Sure, I’ll try to explain.
One of the things that unions and management typically negotiate over is mechanisms by which unions ensure that people in unionized workplaces actually become members of the union. These mechanisms have taken different forms:
- closed shops required workers to already be union members before they could be hired, and were common in fields like longshoring and construction. These were outlawed by the Taft-Hartley Act of 1947.
- union shops allowed management to hire non-union members, but required all workers to join the union within a certain period after they were hired. These were outlawed by the Supreme Court in the 80s.
- agency shops came after the banning of the first two forms, and limited themselves to saying that workers had to pay partial dues (known as “agency fees”) to repay the union for the cost of collective bargaining and grievance handling but not political activities or organizing campaigns.
“Right-to-work” laws are state level laws authorized by section 14b of the Taft-Hartley Act, which ban unions and management from agreeing to union shop or agency shops in that state.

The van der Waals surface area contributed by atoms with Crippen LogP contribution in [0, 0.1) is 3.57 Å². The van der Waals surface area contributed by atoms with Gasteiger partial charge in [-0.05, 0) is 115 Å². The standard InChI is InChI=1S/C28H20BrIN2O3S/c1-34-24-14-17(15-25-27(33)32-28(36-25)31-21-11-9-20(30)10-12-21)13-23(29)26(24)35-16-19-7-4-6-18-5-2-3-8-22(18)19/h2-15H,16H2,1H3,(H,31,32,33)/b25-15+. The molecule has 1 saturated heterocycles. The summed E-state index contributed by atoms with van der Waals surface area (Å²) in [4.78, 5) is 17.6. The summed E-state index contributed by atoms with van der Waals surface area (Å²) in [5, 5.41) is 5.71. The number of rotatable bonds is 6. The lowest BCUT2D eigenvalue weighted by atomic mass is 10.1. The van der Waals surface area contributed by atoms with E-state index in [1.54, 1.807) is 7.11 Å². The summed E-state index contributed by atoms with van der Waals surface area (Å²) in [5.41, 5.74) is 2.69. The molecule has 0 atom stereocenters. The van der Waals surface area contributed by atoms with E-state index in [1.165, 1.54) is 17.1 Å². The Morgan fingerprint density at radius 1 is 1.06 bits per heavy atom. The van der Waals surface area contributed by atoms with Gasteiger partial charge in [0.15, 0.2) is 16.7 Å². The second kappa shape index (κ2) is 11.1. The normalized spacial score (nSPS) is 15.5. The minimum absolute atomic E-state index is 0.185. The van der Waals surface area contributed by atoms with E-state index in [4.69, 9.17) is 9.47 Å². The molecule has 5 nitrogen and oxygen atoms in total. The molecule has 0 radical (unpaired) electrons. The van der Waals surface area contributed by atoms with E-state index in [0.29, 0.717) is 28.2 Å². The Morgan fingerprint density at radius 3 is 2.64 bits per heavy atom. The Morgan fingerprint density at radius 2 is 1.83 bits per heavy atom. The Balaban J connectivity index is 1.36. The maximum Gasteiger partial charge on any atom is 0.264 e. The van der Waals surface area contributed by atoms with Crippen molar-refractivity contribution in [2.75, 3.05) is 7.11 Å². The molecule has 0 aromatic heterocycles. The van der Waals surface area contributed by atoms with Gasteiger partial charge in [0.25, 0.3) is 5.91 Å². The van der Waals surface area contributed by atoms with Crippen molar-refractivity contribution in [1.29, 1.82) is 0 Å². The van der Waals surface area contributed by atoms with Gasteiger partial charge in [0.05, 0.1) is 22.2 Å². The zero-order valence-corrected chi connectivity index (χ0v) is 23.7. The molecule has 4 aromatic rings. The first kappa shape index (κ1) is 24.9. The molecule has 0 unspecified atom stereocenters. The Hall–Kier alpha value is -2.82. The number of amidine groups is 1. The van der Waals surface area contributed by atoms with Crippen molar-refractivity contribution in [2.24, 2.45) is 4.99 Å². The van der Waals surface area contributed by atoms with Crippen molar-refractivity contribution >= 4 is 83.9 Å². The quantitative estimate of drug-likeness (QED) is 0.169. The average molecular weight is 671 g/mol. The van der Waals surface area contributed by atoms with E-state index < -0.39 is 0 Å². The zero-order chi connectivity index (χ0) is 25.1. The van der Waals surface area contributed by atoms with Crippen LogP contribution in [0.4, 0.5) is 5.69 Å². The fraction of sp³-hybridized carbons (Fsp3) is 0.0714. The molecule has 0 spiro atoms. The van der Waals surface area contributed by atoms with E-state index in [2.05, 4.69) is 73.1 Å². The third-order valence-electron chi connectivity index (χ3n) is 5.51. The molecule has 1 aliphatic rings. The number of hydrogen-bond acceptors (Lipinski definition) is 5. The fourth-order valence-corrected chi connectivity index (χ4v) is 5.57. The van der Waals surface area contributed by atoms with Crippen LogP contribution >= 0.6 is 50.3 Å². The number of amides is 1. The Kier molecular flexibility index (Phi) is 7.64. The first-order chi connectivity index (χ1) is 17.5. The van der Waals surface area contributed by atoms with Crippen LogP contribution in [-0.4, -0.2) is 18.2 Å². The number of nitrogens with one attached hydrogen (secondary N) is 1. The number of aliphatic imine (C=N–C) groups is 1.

The effect of these laws is that they inhibit union organizing for a couple reasons:
- they create a massive free-rider problem: workers can get all of the benefits of being in a union – wage increases, benefits, protections and grievance structures, etc. – without having to pay unions. This in turn means that unions in right-to-work shops are underfunded, which means they can’t finance further organizing drives.
- they change the default in favor of non-membership: in union shops and agency shops, the default tended to be joining a union – in the former, you could be fired or fined if you didn’t join, so most people did; in the latter, you were paying dues anyway, so you might as well join. Just like shifting a program from opt-out to opt-in reduces participation, “right-to-work” means that there’s no push or pull factors in favor of joining, and instead there’s an economic penalty for joining.